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Hurricanes’ pass defense appears up to challenge of WSU’s Air Raid

Miami safety Deon Bush, right, is know for his physical style of play.
Miami safety Deon Bush, right, is know for his physical style of play.

For Miami defensive coordinator Mark D’Onofrio, the joy of the college game is in its variety.

On Nov. 21, the Hurricanes overcame Georgia Tech’s triple option; a week later they beat Pitt’s pro-style offense.

Compared with that, preparing for Washington State’s “Air Raid” is just another day in the film room; make that three weeks in the film room, enough to bring D’Onofrio and his players up to speed on what they’ll face in the Sun Bowl on Saturday.

D’Onofrio said he’s impressed with the Cougars’ execution.

“They perform at a high level what the coaches want them to get done, and they’re extremely efficient,” said D’Onofrio, who added that he couldn’t compare WSU’s offense to anything he’s faced in five years at Miami.

Most worrisome for the ’Canes is the efficiency of WSU quarterback Luke Falk, who’s 418-for-591 for 4,266 yards, 36 touchdowns and just eight picks.

“He makes really good decisions and knows where he wants to go with the ball,” D’Onofrio said. “He can make all the throws.”

But while Falk’s passing is better than anything Miami has faced this year, the Hurricanes won’t have to worry about his running ability. Mobile quarterbacks have been their undoing, especially in blowout losses to Clemson and North Carolina.

It didn’t help that several linebackers were felled by injury. Going into the Sun Bowl, three sophomore ’backers are atop the depth chart. “We’ve had to adapt and overcome,” D’Onofrio said.

Actually, Miami has struggled to stop anyone on the ground, giving up 210 yards a game out of its 3-4 scheme. Also, the Hurricanes are among the worst teams in the nation on third down (opponents are converting at a 39.3 percent rate) and in the red zone (giving up scores 89.6 percent of the time).

Even as he studies the Air Raid, he’s worried about the combined 6.1 yards a carry the Cougars are getting out of Gerard Wicks, Jamal Morrow and Keith Harrington.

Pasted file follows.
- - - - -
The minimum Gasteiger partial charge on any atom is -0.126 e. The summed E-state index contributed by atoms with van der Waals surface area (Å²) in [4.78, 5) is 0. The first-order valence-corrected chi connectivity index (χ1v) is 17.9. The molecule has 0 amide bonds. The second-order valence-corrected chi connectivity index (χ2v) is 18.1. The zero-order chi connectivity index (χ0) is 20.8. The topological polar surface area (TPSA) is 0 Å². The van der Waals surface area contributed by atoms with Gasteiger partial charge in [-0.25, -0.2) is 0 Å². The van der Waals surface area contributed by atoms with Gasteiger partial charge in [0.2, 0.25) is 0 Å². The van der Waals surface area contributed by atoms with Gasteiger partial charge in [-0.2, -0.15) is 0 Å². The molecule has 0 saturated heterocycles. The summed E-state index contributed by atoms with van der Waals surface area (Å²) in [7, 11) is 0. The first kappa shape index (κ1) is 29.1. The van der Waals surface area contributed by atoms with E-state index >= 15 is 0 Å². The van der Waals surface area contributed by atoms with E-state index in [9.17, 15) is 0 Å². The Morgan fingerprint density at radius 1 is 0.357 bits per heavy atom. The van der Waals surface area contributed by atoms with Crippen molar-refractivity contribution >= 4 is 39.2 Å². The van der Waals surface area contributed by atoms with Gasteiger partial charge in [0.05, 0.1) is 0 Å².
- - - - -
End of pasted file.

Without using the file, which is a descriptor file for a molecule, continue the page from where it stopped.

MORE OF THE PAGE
“You can’t fall asleep” against the run,” said D’Onofrio, a standout linebacker at Penn State who played two seasons in the NFL.

Miami’s defensive fortunes have mirrored the rest of the team. Last year, D’Onofrio’s unit ranked 14th in the country after holding opponents to 330 yards a game.

This year, they struggled early – another factor in the firing of Coach Al Golden following a program-worst 58-0 loss to Clemson on Oct 24. Since then, the defense has stiffened, especially against the pass.

The Hurricanes are 39th in the country in pass-efficiency defense (119.95) while giving up just 196 yards through the air. Their 15 interceptions have helped make Miami one of the best teams in the country in turnover margin at plus-13.

Even more impressive: the Hurricanes haven’t given up more than one TD pass in a game since Oct. 17.

“We have some guys on the back end who do a good job and the ability to make plays,” said D’Onofrio, who got six picks from all-ACC cornerback and NFL prospect Artie Burns, a solid year from corner Corn Elder and physical play from safety Deon Bush.

However, depth took a hit Tuesday when backup safety Jamal Carter was sent back to Miami for violating an undisclosed team rule. Carter has 48 tackles this season, ranking fifth.

Up front, the Hurricances have looked vulnerable on the edge, but linebacker Jermaine Grace is good in pursuit.

For defensive lineman Chad Thomas, beating the Cougars is all about “keeping our conditioning up, being relentless and keeping the pressure up.”

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